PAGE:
Glaswegians, in case you weren't sure, are partial to a pint and a dram.

There can be few people in the city - and throughout Scotland - who haven't at some point sampled Tennent's lager.

So it should come as no surprise that the brewery is one of Glasgow's longest surviving businesses.

It was back in 1556 that brewers and maltmen first produced beer at the site in the east end of the city.

It was known as the Wellpark Brewery and was located in one of the most historic parts of Glasgow.

A small monument with a series of carvings charting the area's history sits in McIntosh Street, a cul-de-sac leading off Duke Street just past the brewery.

The street has nothing to do with Charles Rennie Mackintosh, but was named after George McIntosh, an 18th century factory owner.

The statue was commissioned by Glasgow District Council in 1985, created by sculptor Vincent Butler, and unveiled by the then Lord Provost Robert Gray.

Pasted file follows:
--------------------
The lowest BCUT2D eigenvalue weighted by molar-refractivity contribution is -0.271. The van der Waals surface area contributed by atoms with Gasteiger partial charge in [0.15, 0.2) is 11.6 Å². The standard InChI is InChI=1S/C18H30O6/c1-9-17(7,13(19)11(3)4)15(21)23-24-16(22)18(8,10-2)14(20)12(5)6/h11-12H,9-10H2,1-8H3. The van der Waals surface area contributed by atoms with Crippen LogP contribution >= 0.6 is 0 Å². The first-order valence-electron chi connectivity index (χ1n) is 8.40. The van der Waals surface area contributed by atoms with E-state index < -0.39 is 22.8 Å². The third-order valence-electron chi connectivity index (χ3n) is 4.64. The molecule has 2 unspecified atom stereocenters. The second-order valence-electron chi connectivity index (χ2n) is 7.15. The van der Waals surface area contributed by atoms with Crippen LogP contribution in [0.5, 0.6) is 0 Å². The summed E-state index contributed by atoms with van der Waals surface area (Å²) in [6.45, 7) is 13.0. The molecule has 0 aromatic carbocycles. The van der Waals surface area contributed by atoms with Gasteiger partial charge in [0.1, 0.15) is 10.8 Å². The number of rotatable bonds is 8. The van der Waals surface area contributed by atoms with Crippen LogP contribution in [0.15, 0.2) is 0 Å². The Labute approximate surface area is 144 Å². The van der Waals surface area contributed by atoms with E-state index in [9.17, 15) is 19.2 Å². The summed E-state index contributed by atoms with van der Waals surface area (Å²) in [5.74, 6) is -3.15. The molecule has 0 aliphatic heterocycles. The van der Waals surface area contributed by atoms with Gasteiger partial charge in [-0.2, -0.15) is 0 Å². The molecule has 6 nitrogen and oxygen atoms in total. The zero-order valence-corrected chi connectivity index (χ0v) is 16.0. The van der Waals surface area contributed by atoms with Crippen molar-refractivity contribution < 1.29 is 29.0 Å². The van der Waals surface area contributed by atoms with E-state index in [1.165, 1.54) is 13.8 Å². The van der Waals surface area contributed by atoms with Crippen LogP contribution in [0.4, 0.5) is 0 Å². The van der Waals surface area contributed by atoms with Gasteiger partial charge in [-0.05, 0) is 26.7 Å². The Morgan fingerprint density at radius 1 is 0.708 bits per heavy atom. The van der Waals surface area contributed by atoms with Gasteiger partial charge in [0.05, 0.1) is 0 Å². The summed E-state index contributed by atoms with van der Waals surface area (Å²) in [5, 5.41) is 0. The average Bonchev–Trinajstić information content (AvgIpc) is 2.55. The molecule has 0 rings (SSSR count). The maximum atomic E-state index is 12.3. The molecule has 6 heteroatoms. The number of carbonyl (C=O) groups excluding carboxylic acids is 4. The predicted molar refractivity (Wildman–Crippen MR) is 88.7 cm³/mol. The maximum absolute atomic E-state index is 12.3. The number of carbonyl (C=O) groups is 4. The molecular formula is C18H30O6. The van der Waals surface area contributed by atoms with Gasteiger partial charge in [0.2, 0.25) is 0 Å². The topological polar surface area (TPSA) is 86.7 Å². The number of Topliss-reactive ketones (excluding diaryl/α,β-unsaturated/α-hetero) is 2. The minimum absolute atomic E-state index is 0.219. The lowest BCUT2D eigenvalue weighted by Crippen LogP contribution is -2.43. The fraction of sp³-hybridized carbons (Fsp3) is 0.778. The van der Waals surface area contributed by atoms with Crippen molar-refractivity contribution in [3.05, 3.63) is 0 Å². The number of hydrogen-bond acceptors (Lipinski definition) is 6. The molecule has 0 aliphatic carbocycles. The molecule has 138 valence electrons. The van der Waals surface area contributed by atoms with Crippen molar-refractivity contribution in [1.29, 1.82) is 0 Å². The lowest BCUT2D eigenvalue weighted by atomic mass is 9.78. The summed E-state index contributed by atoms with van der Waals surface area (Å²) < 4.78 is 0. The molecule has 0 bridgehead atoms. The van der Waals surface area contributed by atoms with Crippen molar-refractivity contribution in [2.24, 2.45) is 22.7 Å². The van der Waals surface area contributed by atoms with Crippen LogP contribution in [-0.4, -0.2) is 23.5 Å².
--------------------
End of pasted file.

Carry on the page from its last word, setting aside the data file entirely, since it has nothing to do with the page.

It depicts a number of scenes, one of which shows brewery workers with beer barrels in the background.

The Saracen Head Inn (Sarry Heid to Glaswegians) is depicted and it also shows a pastoral scene, presumably from when the area was farmland centuries ago.

There is a scene of fighting which may relate to the lawlessness in the area at one time - or more likely the nearby Duke Street jail.

And one scene shows the meeting of two holy men, possibly St Mungo who lived close to the nearby Molendinar Burn.

A depiction of heavy industry may well commemorate the workers from the nearby Parkhead Forge.

The statue is well hidden and off the beaten track but well worth a look if you are interested in the history of what is one of Glasgow's most colourful and historic areas.

And of course it's just a stone's throw from the brewery if you fancy a quick pint afterwards.